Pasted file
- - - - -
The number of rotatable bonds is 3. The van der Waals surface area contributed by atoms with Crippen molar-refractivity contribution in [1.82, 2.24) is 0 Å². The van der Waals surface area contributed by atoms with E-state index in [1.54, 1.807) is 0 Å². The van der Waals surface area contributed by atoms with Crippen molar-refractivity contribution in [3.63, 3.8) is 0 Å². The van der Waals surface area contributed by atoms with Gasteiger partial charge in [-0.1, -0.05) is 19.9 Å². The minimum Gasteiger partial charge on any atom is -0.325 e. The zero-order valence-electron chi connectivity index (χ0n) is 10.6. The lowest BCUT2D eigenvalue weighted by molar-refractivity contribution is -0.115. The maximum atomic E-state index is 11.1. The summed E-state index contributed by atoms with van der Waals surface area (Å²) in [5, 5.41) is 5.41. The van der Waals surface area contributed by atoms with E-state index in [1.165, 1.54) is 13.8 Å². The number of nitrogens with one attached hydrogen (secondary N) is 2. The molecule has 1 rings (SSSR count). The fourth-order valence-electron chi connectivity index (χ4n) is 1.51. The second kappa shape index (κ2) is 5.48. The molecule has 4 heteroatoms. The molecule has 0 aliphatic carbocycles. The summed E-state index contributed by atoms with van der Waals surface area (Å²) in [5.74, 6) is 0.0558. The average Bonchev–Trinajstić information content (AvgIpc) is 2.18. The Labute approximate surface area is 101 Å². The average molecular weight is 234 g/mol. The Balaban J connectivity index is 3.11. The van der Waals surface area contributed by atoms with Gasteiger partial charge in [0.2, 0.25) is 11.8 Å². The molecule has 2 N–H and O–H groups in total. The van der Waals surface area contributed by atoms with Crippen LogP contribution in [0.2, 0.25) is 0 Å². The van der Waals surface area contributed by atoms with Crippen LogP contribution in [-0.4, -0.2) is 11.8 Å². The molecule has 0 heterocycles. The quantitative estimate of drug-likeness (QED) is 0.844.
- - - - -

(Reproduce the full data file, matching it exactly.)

The number of rotatable bonds is 3. The van der Waals surface area contributed by atoms with Crippen molar-refractivity contribution in [1.82, 2.24) is 0 Å². The van der Waals surface area contributed by atoms with E-state index in [1.54, 1.807) is 0 Å². The van der Waals surface area contributed by atoms with Crippen molar-refractivity contribution in [3.63, 3.8) is 0 Å². The van der Waals surface area contributed by atoms with Gasteiger partial charge in [-0.1, -0.05) is 19.9 Å². The minimum Gasteiger partial charge on any atom is -0.325 e. The zero-order valence-electron chi connectivity index (χ0n) is 10.6. The lowest BCUT2D eigenvalue weighted by molar-refractivity contribution is -0.115. The maximum atomic E-state index is 11.1. The summed E-state index contributed by atoms with van der Waals surface area (Å²) in [5, 5.41) is 5.41. The van der Waals surface area contributed by atoms with E-state index in [1.165, 1.54) is 13.8 Å². The number of nitrogens with one attached hydrogen (secondary N) is 2. The molecule has 1 rings (SSSR count). The fourth-order valence-electron chi connectivity index (χ4n) is 1.51. The second kappa shape index (κ2) is 5.48. The molecule has 4 heteroatoms. The molecule has 0 aliphatic carbocycles. The summed E-state index contributed by atoms with van der Waals surface area (Å²) in [5.74, 6) is 0.0558. The average Bonchev–Trinajstić information content (AvgIpc) is 2.18. The Labute approximate surface area is 101 Å². The average molecular weight is 234 g/mol. The Balaban J connectivity index is 3.11. The van der Waals surface area contributed by atoms with Gasteiger partial charge in [0.2, 0.25) is 11.8 Å². The molecule has 2 N–H and O–H groups in total. The van der Waals surface area contributed by atoms with Crippen LogP contribution in [0.2, 0.25) is 0 Å². The van der Waals surface area contributed by atoms with Crippen LogP contribution in [-0.4, -0.2) is 11.8 Å². The molecule has 0 heterocycles. The quantitative estimate of drug-likeness (QED) is 0.844.